Produced from 1966 through 1968, the Colorado-area Mustang High Country Special is closely related to the California Special GT/CS. In 1968, Denver’s success with the High Country Specials inspired Ford to design and produce 4,118 copies of a limited edition coupe for its West Coast dealers. Based on Carroll Shelby’s “Little Red” ’67 show car hardtop, the California Special (GT/CS) was a combo of the Mustang GT and GT350/500 parts. Of the 4,118 units produced 251 were High Country Specials.
The 1968 Ford Mustang High Country Special limited edition package has really picked up in popularity amongst collectors in the last half-dozen years or so due to its rarity and the fact that its a solidly sporty first-gen pony car with cool factory Shelby touche.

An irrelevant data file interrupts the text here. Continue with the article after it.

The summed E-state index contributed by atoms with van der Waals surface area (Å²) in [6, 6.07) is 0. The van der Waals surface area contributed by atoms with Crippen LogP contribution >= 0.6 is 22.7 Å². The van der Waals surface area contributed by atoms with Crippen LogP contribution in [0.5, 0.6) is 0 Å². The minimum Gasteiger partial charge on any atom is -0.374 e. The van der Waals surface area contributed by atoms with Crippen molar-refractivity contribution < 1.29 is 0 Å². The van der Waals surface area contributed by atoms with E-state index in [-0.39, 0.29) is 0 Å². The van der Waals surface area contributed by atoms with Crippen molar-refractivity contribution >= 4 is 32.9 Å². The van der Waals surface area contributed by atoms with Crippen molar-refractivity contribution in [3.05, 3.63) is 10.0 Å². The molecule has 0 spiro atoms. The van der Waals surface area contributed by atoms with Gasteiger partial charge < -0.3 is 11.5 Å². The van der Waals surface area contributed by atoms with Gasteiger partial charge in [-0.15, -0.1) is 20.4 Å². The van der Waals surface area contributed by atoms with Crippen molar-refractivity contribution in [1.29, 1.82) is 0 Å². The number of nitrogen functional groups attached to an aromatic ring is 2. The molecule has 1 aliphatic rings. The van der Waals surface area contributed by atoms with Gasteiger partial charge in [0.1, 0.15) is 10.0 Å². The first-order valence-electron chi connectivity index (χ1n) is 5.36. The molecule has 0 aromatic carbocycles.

The Shelby-like appearance of the ’68 High Country Special is no accident. The HCS was available only for three years, but this final year was the most unique. It was based on supercharged GT500 prototype coupe that didn’t see the light of day.
That didn’t stop western dealers for asking for a special package to heat up sales. Only 251 examples were produced, and so they are quite coveted today.
The High Country Special elements include blacked-out grille, Lucas fog lamps, hood locks, Shelby-style quarter panel scoops, pop off gas cap, and fiberglass tail with built-in spoiler and stripes that run down the flanks as well as the special HCS logo on the rear scoops. There were two stripes offered in 1968 (with the $147 GT package). The rocker panel stripe as before, or a “C’ Stripe which ran to the top of the rear fender sculpture, then curved under it and ran forward. Reflective stripes were optional.